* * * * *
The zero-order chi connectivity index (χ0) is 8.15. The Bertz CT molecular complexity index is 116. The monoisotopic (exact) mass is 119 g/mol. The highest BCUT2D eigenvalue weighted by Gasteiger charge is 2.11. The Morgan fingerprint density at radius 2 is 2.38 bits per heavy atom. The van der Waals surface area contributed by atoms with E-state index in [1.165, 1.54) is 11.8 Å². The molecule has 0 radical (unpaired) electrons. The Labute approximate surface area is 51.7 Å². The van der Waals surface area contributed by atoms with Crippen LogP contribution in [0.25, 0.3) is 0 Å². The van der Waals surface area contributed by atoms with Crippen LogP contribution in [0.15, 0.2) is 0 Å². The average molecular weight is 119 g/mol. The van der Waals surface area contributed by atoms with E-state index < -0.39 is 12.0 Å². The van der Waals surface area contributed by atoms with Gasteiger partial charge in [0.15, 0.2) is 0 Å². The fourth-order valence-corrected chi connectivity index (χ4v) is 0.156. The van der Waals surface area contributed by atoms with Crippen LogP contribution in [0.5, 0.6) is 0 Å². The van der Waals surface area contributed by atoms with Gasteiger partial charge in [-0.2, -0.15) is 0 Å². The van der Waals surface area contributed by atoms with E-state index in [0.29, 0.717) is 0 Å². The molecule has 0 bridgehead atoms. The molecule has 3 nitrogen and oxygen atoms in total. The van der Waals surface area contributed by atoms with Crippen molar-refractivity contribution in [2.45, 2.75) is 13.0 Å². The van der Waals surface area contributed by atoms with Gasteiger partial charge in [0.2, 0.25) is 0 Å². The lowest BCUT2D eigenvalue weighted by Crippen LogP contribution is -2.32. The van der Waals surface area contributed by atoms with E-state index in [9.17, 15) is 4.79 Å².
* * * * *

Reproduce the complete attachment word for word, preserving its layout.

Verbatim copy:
The zero-order chi connectivity index (χ0) is 8.15. The Bertz CT molecular complexity index is 116. The monoisotopic (exact) mass is 119 g/mol. The highest BCUT2D eigenvalue weighted by Gasteiger charge is 2.11. The Morgan fingerprint density at radius 2 is 2.38 bits per heavy atom. The van der Waals surface area contributed by atoms with E-state index in [1.165, 1.54) is 11.8 Å². The molecule has 0 radical (unpaired) electrons. The Labute approximate surface area is 51.7 Å². The van der Waals surface area contributed by atoms with Crippen LogP contribution in [0.25, 0.3) is 0 Å². The van der Waals surface area contributed by atoms with Crippen LogP contribution in [0.15, 0.2) is 0 Å². The average molecular weight is 119 g/mol. The van der Waals surface area contributed by atoms with E-state index < -0.39 is 12.0 Å². The van der Waals surface area contributed by atoms with Gasteiger partial charge in [0.15, 0.2) is 0 Å². The fourth-order valence-corrected chi connectivity index (χ4v) is 0.156. The van der Waals surface area contributed by atoms with Crippen LogP contribution in [0.5, 0.6) is 0 Å². The van der Waals surface area contributed by atoms with Gasteiger partial charge in [-0.2, -0.15) is 0 Å². The van der Waals surface area contributed by atoms with E-state index in [0.29, 0.717) is 0 Å². The molecule has 0 bridgehead atoms. The molecule has 3 nitrogen and oxygen atoms in total. The van der Waals surface area contributed by atoms with Crippen molar-refractivity contribution in [2.45, 2.75) is 13.0 Å². The van der Waals surface area contributed by atoms with Gasteiger partial charge in [0.2, 0.25) is 0 Å². The lowest BCUT2D eigenvalue weighted by Crippen LogP contribution is -2.32. The van der Waals surface area contributed by atoms with E-state index in [9.17, 15) is 4.79 Å².